Being an advocate and sharing your personal stories publicly to create change requires you to embrace your role as a persuasive speaker. Here’s why.
In its broadest sense, advocacy means “any public action to support and recommend a cause, policy or practice.” That includes a lot of public actions—from displaying a bumper sticker to sounding off with a bullhorn. But whether your action involves affixing something to the back of your car or speaking in front of millions, you are making a public statement: “I support _____, and you should, too.”
At its heart, advocacy is persuasion.
And persuading—whether influencing someone’s opinions or behavior, raising awareness of an issue or helping affect policies and laws—takes more than story alone.
Yes, absolutely. That’s why we at Living Proof Advocacy are passionate about tapping the true persuasive power of personal stories. But stories aren’t magic—and using a personal story as an advocacy tool requires more than “Insert Story Here.”
Don’t take our word for it. Take Aristotle’s.
More than 2,300 years ago, Aristotle defined the essential elements of persuasion: ethos, logos and pathos. These three persuasive appeals are the building blocks for creating communication that will move your audience to believe, consider or act.
These appeals can be described simply as:
Ethos. Appeals that develop the character of the speaker. (“She’s been studying this issue for years.”)
Logos. Appeals that use logic and reason. (“Those examples are hard to argue with.”)
Pathos. Appeals that engage or activate the audience’s emotions or imagination. (“I’ll never forget the story she told.”)
Telling stories—not just personal stories, but all forms of narrative—is one of the most common ways speakers employ pathos and “awaken emotions” in an audience. Whether true-to-life or fictional, told across a kitchen table or on the big screen, stories have the power to make us smile, laugh, cry or fume.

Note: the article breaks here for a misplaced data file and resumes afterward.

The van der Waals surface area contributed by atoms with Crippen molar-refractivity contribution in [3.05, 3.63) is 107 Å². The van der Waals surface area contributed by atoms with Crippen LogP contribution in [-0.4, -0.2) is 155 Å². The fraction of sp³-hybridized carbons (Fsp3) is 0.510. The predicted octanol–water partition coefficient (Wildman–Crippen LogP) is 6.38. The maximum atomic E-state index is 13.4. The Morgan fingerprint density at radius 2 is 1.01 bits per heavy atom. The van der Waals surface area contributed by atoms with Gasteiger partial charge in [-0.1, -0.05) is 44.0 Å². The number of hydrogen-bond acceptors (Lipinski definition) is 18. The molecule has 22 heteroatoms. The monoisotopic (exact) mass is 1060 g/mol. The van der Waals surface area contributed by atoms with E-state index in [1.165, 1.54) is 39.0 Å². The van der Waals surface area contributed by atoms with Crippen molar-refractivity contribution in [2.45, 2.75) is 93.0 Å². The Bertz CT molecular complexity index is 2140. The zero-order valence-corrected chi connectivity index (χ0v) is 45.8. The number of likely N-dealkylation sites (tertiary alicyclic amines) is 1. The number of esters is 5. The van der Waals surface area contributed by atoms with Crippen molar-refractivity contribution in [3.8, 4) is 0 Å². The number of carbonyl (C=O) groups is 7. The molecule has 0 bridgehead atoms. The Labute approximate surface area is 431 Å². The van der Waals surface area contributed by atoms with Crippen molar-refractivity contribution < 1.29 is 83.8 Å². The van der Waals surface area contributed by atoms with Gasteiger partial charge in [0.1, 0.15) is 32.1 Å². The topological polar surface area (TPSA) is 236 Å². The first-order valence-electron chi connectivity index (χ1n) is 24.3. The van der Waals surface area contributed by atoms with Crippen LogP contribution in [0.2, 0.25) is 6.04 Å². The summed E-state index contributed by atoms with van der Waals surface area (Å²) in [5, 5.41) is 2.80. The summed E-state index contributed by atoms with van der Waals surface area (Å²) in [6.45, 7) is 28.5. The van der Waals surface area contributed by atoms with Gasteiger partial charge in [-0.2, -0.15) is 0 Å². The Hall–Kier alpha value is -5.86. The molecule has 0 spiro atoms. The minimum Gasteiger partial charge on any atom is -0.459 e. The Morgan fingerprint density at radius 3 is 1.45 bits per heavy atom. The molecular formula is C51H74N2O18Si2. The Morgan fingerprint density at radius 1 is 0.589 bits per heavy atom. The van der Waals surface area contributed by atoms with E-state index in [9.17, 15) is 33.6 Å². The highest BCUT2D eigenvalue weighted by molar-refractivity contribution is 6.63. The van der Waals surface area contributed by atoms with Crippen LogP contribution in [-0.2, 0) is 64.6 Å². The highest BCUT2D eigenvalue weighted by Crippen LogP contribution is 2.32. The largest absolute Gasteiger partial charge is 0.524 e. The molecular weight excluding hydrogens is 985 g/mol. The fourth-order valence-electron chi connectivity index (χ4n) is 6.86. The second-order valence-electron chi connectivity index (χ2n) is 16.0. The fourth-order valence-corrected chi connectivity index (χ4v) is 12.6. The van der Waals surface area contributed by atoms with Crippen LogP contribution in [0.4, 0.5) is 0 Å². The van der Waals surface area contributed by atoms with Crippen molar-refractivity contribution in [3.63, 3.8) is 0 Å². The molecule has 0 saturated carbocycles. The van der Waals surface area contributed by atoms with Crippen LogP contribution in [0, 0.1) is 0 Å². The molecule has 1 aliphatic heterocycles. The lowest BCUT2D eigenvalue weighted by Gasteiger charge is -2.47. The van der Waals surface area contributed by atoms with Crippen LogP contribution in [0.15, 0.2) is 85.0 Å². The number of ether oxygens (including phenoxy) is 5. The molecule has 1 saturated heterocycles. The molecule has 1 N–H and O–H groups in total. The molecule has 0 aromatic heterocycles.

But stories do more than simply elicit emotional responses—and pathos is more than simply “playing on emotions.” Stories also engage our imaginations via evocative language and sensory imagery. Stories make abstract concepts—like “justice,” “love” and “inequality”—concrete and understandable. They help audiences identify with a speaker, encouraging sympathy and empathy. Pathos is the persuasive power you tap into when you share your personal stories with others.
But ethos, logos, and pathos must work together to move audiences from sympathy to empathy to action. And effective advocates know how and when to draw on each, rather than relying too heavily on any one appeal. For example, an advocate may have an impressive reputation and engaging delivery (ethos); but without presenting a sound argument or eliciting the audience’s passions, he can appear hollow. An advocate who presents reams of data and an airtight case may be difficult to challenge on the facts (logos); she may also be hard to listen to for very long if she doesn’t offer up a story or two that brings that data to life.
And while someone’s personal story—heartfelt, open and passionately told—can smack us in the gut (pathos), if we are left with nothing else, or suspect that the smack was the advocate’s sole intent, we may at best walk away “merely moved” and at worst, feeling played.
That’s why the most effective advocates never just tell their stories. They truly make a difference by telling stories that take all of Aristotle’s essential elements of persuasion to heart.